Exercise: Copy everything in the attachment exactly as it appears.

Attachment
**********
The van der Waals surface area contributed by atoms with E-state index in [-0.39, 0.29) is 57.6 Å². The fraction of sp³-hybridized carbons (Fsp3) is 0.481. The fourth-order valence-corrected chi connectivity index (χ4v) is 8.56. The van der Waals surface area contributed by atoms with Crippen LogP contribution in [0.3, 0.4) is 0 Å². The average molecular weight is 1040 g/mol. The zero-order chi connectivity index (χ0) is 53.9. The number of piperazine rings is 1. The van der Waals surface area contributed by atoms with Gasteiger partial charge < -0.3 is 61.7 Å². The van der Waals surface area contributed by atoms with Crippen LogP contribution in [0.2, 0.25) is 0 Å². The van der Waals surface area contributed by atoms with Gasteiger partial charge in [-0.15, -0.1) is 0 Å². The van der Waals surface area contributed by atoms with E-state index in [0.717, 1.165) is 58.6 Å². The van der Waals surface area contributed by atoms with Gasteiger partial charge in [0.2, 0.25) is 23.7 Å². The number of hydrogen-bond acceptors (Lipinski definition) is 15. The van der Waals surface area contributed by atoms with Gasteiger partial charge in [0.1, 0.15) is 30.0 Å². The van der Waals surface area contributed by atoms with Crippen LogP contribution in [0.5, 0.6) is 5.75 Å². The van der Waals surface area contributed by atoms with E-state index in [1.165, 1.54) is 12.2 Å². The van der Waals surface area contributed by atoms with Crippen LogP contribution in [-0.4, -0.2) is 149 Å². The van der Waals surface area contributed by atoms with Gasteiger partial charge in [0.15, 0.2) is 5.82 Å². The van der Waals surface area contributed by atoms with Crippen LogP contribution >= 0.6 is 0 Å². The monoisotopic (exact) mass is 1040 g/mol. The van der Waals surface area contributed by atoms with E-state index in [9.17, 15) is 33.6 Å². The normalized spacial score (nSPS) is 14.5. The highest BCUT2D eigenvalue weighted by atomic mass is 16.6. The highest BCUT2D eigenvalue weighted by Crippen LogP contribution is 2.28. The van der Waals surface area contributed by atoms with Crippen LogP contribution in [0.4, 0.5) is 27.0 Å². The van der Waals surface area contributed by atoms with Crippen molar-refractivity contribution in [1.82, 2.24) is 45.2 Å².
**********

The van der Waals surface area contributed by atoms with E-state index in [-0.39, 0.29) is 57.6 Å². The fraction of sp³-hybridized carbons (Fsp3) is 0.481. The fourth-order valence-corrected chi connectivity index (χ4v) is 8.56. The van der Waals surface area contributed by atoms with Crippen LogP contribution in [0.3, 0.4) is 0 Å². The average molecular weight is 1040 g/mol. The zero-order chi connectivity index (χ0) is 53.9. The number of piperazine rings is 1. The van der Waals surface area contributed by atoms with Gasteiger partial charge < -0.3 is 61.7 Å². The van der Waals surface area contributed by atoms with Crippen LogP contribution in [0.2, 0.25) is 0 Å². The van der Waals surface area contributed by atoms with Gasteiger partial charge in [-0.15, -0.1) is 0 Å². The van der Waals surface area contributed by atoms with E-state index in [0.717, 1.165) is 58.6 Å². The van der Waals surface area contributed by atoms with Gasteiger partial charge in [0.2, 0.25) is 23.7 Å². The number of hydrogen-bond acceptors (Lipinski definition) is 15. The van der Waals surface area contributed by atoms with Gasteiger partial charge in [0.1, 0.15) is 30.0 Å². The van der Waals surface area contributed by atoms with Crippen LogP contribution in [0.5, 0.6) is 5.75 Å². The van der Waals surface area contributed by atoms with E-state index in [1.165, 1.54) is 12.2 Å². The van der Waals surface area contributed by atoms with Crippen LogP contribution in [-0.4, -0.2) is 149 Å². The van der Waals surface area contributed by atoms with Gasteiger partial charge in [0.15, 0.2) is 5.82 Å². The van der Waals surface area contributed by atoms with Crippen LogP contribution >= 0.6 is 0 Å². The monoisotopic (exact) mass is 1040 g/mol. The van der Waals surface area contributed by atoms with E-state index in [9.17, 15) is 33.6 Å². The normalized spacial score (nSPS) is 14.5. The highest BCUT2D eigenvalue weighted by atomic mass is 16.6. The highest BCUT2D eigenvalue weighted by Crippen LogP contribution is 2.28. The van der Waals surface area contributed by atoms with Crippen LogP contribution in [0.4, 0.5) is 27.0 Å². The van der Waals surface area contributed by atoms with Crippen molar-refractivity contribution in [1.82, 2.24) is 45.2 Å².